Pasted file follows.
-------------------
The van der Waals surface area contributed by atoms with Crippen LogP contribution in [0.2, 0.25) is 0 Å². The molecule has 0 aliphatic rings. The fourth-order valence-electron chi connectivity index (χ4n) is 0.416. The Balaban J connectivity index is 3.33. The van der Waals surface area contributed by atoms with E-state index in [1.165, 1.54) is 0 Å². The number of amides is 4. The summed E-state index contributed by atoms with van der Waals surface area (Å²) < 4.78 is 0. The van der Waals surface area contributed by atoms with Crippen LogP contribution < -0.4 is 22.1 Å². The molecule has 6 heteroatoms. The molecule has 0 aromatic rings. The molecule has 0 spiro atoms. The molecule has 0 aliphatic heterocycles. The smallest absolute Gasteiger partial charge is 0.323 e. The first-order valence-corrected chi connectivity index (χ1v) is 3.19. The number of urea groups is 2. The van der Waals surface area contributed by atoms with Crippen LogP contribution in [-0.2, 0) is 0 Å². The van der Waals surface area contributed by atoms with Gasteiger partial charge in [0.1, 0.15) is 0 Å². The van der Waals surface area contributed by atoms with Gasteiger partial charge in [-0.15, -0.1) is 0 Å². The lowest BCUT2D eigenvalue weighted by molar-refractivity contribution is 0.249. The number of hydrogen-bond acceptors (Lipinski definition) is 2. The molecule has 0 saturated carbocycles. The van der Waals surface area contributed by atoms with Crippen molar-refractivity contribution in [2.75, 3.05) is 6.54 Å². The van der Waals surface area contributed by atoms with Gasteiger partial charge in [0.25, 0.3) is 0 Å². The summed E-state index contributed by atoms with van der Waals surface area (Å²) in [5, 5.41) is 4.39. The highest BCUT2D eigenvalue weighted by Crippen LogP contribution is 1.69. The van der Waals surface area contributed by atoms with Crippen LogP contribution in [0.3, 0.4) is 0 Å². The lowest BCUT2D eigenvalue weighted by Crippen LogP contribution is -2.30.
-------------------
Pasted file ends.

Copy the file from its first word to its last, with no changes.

The van der Waals surface area contributed by atoms with Crippen LogP contribution in [0.2, 0.25) is 0 Å². The molecule has 0 aliphatic rings. The fourth-order valence-electron chi connectivity index (χ4n) is 0.416. The Balaban J connectivity index is 3.33. The van der Waals surface area contributed by atoms with E-state index in [1.165, 1.54) is 0 Å². The number of amides is 4. The summed E-state index contributed by atoms with van der Waals surface area (Å²) < 4.78 is 0. The van der Waals surface area contributed by atoms with Crippen LogP contribution < -0.4 is 22.1 Å². The molecule has 6 heteroatoms. The molecule has 0 aromatic rings. The molecule has 0 spiro atoms. The molecule has 0 aliphatic heterocycles. The smallest absolute Gasteiger partial charge is 0.323 e. The first-order valence-corrected chi connectivity index (χ1v) is 3.19. The number of urea groups is 2. The van der Waals surface area contributed by atoms with Crippen LogP contribution in [-0.2, 0) is 0 Å². The van der Waals surface area contributed by atoms with Gasteiger partial charge in [0.1, 0.15) is 0 Å². The van der Waals surface area contributed by atoms with Gasteiger partial charge in [-0.15, -0.1) is 0 Å². The lowest BCUT2D eigenvalue weighted by molar-refractivity contribution is 0.249. The number of hydrogen-bond acceptors (Lipinski definition) is 2. The molecule has 0 saturated carbocycles. The van der Waals surface area contributed by atoms with Crippen molar-refractivity contribution in [2.75, 3.05) is 6.54 Å². The van der Waals surface area contributed by atoms with Gasteiger partial charge in [0.25, 0.3) is 0 Å². The summed E-state index contributed by atoms with van der Waals surface area (Å²) in [5, 5.41) is 4.39. The highest BCUT2D eigenvalue weighted by Crippen LogP contribution is 1.69. The van der Waals surface area contributed by atoms with Crippen LogP contribution in [0.3, 0.4) is 0 Å². The lowest BCUT2D eigenvalue weighted by Crippen LogP contribution is -2.30.